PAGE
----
Each time I encounter constitutional attorney John Bonifaz I am more impressed with his grasp of contemporary political problems and historical analysis and with his ability to crisply articulate the issues before us. On Saturday afternoon he addressed 160 of us packed tightly into the meeting room of the Media Education Foundation in Northampton, MA. This was one of 350 such July 23 meetings throughout the country, marking the third anniversary of preparation of what is referred to in infrequent media accounts as the Downing Street Memo.
The Huffington Post
By Arianna Huffington
The more I'm reading about Judy Miller and her actions leading up to and during the early days of the war, and then through the unfolding Plame-Rove-Libby-Gonzalez-Card scandal, the more I’m struck by the special access and relationships she enjoyed with many of the key players in the Iraq debacle (which, at the end of the day, is really what Plamegate is all about).
For starters, of course, we have her still unfolding involvement in the Plame leak. Earlier this month, Howard Kurtz reported that Miller and Libby spoke a few days before Novak outed Plame -- and I’m hearing that the Libby/Miller conversation occurred over breakfast in Washington. Did Valerie Plame come up -- and, if so, who brought her up? There is no question that Miller was angry at Joe Wilson… and continues to be. A social acquaintance of Miller told me that, once, when she spoke of Wilson, it was with “a passionate and heated disgust that went beyond the political and included an irrelevant bit of deeply personal innuendo about him, her mouth twisting in hatred.
The media’s perplexing performance on the Downing Street memo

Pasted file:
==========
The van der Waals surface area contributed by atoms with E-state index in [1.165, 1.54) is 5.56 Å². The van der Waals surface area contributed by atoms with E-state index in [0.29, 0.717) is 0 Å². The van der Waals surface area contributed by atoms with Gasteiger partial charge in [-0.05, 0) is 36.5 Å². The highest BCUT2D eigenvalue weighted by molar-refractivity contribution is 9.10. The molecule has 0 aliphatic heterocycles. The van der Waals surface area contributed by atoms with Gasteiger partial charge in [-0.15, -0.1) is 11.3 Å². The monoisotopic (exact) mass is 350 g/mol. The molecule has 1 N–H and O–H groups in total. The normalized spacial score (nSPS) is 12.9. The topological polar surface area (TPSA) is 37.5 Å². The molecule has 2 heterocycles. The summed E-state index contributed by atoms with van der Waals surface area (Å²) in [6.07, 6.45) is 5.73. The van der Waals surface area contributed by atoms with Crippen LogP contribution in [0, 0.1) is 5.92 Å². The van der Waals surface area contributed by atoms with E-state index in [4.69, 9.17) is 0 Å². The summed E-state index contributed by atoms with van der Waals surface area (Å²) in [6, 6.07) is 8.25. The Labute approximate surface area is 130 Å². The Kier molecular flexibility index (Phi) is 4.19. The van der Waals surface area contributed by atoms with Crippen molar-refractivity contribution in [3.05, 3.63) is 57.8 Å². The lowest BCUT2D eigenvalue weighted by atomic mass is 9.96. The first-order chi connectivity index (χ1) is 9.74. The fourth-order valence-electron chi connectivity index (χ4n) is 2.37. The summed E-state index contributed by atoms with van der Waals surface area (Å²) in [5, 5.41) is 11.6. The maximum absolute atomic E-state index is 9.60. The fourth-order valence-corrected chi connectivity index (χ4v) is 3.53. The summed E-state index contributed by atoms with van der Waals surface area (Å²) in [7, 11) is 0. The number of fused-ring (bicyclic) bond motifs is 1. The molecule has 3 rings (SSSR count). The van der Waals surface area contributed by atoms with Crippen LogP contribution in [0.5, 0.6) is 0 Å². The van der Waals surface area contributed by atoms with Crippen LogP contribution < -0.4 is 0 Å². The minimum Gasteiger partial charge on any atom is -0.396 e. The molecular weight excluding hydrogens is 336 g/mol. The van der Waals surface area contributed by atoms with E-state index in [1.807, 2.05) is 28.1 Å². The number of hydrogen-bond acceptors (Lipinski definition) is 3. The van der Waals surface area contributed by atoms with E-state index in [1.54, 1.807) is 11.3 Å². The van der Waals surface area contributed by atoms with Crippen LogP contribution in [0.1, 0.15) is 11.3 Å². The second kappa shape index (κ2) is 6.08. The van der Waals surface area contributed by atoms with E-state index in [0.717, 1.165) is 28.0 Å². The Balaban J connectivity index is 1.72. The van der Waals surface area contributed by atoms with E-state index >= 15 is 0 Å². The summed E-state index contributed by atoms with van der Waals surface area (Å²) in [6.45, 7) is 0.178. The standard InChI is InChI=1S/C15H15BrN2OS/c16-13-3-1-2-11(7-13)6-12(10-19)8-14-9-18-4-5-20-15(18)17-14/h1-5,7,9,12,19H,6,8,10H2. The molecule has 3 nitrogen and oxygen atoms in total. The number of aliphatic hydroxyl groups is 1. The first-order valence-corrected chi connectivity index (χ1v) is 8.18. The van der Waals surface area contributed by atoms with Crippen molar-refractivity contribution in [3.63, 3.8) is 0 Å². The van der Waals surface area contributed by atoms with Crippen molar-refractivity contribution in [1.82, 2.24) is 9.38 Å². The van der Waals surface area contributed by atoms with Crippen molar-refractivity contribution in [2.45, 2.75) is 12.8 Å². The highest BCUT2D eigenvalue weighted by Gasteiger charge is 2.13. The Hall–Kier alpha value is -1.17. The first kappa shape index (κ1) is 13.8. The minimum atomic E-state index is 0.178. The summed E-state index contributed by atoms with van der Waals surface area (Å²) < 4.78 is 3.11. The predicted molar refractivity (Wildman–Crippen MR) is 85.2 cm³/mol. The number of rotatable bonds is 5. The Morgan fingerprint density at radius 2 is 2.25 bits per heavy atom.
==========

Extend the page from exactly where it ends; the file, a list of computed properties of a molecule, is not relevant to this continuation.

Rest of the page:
American Journalism Review
By Rem Rieder
Rem Rieder is AJR's Editor and Senior Vice President.
Back before I became obsessed with journalism, I was obsessed with drag racing.
I loved nothing more than heading to South Jersey–-there were no drag strips in Philadelphia–-to Atco or Vineland, to see just how quickly my '60 Chevy (the one with the spray-painted gold wheels and Sun tach and lakes pipes) could navigate the quarter mile.
It was my good fortune to do this on a number of occasions with the Untouchables, a car club based in Philly's western suburbs whose members' red shirts featured an embroidered roller skate enhanced by a huge, souped-up engine.
A BUZZFLASH READER CONTRIBUTION
by Daniel Patrick Schamle
Recently in my local Kansas paper, a man wrote a Letter to the Editor deriding Democrats for, "carping, whining, crying and having much gnashing of teeth about nothing." (Lawrence Journal World - Public Forum, Friday, July 22, 2005). With a mischievous grin towards former President Clinton, I would respond that this depends on what your definition of "nothing" is.
This man, and others like him, would have us believe that an Iraq war, based on lies, is "nothing." Perhaps you too remember statements such as, "We know exactly where these Weapons of Mass Destruction are." The threat of nuclear mushroom clouds, springing forth over American cities, was trumpeted by President Bush, Vice-President Cheney, Secretary of Defence Rumsfeld, National Security Advisor Rice and others. The Downing Street Minutes show clearly that these were known lies. This Administration lied to the United States Congress, but more importantly they lied to the American People. And yet, the cry echoing throughout our land from a large part of the media is usually something like, "Have you noticed how weird Michael Jackson is?" or "Oh my God, look, it's the Runaway Bride!!"
Reporters are questioning dubious claims that could be being employed for the purpose of launching the next war, and they are doing so BEFORE the war kills tens of thousands of people. This is a sign of MAJOR ACCOMPLISHMENT! Don't let up now!
Today at the White House:
Q On another matter, does the White House have an update on the investigation into Iranian President Mahmoud Ahmadinejad's role in the Iran hostage crisis?